Import Statement

    Objective-C

    @import Foundation;

    Swift

    import Foundation

    Availability

    Available in iOS 2.0 and later.

  • The receiver’s protection space. (read-only)

    Declaration

    Swift

    @NSCopying var protectionSpace: NSURLProtectionSpace { get }

    Objective-C

    @property(readonly, copy) NSURLProtectionSpace *protectionSpace

    Discussion

    A protection space object provides additional information about the authentication request, such as the host, port, authentication realm, and so on. The protection space also tells you whether the authentication challenge is asking you to provide the user’s credentials or to verify the TLS credentials provided by the server.

    Import Statement

    Objective-C

    @import Foundation;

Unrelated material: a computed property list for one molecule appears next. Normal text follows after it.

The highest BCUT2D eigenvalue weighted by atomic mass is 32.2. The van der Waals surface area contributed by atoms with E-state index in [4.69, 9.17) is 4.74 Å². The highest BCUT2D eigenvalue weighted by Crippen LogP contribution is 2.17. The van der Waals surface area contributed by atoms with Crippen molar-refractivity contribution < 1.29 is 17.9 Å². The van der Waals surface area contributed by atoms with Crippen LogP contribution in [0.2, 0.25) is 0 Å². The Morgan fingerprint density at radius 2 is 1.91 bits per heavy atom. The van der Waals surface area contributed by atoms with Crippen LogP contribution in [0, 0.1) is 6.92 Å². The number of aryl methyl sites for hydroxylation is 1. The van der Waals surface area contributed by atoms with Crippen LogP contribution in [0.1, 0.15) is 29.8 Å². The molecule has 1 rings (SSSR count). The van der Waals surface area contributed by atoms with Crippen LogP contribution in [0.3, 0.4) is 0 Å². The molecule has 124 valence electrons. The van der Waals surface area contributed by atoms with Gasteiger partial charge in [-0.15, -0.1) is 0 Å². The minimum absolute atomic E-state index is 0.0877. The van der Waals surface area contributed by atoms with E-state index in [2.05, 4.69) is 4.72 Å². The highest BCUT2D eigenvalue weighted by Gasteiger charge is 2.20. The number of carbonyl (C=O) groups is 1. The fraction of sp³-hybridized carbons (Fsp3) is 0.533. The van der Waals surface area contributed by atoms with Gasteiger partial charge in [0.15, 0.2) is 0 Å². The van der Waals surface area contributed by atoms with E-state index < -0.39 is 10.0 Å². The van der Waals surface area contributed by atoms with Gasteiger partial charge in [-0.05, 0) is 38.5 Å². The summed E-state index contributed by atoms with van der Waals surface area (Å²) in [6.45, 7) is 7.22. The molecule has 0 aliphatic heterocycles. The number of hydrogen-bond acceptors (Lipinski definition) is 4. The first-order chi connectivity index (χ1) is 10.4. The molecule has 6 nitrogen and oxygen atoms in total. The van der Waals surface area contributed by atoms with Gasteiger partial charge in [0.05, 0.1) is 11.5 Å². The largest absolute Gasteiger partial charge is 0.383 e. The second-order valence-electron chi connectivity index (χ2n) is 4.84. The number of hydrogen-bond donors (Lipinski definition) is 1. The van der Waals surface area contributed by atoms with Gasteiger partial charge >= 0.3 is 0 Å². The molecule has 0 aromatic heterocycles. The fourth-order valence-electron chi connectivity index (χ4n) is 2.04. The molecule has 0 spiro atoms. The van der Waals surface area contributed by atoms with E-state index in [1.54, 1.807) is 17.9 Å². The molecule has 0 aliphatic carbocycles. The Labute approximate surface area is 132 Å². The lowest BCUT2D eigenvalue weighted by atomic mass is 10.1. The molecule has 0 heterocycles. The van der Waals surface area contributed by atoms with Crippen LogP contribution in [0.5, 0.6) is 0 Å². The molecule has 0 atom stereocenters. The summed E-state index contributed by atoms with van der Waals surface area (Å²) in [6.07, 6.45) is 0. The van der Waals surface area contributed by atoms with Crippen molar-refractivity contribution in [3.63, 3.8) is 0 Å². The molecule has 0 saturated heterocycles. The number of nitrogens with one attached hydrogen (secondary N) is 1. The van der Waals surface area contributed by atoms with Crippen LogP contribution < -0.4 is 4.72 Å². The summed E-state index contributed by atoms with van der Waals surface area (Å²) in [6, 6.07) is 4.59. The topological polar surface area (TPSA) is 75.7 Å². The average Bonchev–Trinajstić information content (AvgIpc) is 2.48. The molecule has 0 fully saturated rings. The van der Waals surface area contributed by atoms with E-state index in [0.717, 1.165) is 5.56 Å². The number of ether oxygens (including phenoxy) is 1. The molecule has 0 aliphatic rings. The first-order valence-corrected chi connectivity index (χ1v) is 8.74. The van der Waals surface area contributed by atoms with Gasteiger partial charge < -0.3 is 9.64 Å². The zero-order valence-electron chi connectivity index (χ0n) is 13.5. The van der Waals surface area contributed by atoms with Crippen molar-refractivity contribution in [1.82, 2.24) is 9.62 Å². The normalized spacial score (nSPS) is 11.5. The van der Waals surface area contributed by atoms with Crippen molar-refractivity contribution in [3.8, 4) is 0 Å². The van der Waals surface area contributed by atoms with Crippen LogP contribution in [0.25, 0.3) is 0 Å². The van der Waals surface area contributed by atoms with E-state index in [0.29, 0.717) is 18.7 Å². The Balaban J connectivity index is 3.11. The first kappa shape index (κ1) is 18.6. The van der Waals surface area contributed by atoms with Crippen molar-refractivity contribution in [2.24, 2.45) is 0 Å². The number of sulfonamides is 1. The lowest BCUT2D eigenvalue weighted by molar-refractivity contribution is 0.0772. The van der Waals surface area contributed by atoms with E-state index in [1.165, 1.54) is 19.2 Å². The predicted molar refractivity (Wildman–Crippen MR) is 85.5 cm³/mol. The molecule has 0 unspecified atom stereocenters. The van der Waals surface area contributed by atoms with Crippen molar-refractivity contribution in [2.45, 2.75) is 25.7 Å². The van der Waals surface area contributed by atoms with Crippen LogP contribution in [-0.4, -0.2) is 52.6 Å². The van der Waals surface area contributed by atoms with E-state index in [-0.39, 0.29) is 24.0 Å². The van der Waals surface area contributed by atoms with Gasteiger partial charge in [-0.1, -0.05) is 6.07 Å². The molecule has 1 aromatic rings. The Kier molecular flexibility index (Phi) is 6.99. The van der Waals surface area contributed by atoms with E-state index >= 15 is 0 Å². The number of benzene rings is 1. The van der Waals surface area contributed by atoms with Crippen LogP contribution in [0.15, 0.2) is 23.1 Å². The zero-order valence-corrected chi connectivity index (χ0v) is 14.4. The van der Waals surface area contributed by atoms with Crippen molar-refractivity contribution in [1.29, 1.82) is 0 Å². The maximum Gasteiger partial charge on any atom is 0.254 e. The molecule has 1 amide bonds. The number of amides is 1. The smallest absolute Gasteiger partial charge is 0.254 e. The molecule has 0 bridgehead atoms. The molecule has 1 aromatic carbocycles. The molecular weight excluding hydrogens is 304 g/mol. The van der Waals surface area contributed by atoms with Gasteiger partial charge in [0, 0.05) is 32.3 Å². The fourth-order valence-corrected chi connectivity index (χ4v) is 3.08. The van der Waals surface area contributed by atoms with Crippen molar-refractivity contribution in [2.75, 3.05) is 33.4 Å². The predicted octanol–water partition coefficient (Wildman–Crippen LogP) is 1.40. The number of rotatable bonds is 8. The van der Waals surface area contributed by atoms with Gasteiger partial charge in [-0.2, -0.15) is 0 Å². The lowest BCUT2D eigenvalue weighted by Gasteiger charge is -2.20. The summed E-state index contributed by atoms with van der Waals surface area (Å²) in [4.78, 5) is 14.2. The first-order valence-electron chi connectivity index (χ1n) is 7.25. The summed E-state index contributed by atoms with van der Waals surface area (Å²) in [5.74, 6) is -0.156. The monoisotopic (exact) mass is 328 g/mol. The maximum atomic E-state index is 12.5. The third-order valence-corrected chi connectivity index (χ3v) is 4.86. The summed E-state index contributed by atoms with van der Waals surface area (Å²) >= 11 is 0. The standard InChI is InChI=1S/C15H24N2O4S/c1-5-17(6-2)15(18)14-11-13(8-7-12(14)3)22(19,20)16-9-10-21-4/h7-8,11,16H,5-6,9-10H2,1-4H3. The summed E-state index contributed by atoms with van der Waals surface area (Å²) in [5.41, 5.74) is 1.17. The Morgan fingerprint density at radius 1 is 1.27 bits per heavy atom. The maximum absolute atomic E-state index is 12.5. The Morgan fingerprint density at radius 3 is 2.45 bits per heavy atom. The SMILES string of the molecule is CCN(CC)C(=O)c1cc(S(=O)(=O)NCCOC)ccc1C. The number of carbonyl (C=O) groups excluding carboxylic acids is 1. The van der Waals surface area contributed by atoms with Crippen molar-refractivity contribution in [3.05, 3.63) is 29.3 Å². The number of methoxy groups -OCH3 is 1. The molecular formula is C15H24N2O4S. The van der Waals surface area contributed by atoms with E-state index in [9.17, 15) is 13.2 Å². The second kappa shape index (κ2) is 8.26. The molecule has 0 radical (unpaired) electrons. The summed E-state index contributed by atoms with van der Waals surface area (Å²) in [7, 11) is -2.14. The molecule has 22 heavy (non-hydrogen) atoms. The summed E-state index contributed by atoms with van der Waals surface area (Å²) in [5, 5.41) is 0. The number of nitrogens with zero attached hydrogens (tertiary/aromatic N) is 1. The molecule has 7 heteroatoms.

Swift

    import Foundation

    Availability

    Available in iOS 2.0 and later.

  • sender sender Property

    The receiver’s sender.

    Declaration

    Swift

    var sender: NSURLAuthenticationChallengeSender { get }

    Objective-C

    @property(readonly, retain) id< NSURLAuthenticationChallengeSender > sender

    Discussion

    The sender is typically an instance of an NSURLProtocol subclass that initially received the authentication challenge.

    If you are using the NSURLSession API, this value is purely informational, because you must respond to authentication challenges by passing constants to the provided completion handler blocks.

    However, if you are using the NSURLConnection or NSURLDownload API, in your authentication handler delegate method, you respond to authentication challenges by calling methods defined in the NSURLAuthenticationChallengeSender protocol on this sender object after you finish processing the authentication challenge.

    Import Statement

    Objective-C

    @import Foundation;

    Swift

    import Foundation

    Availability

    Available in iOS 2.0 and later.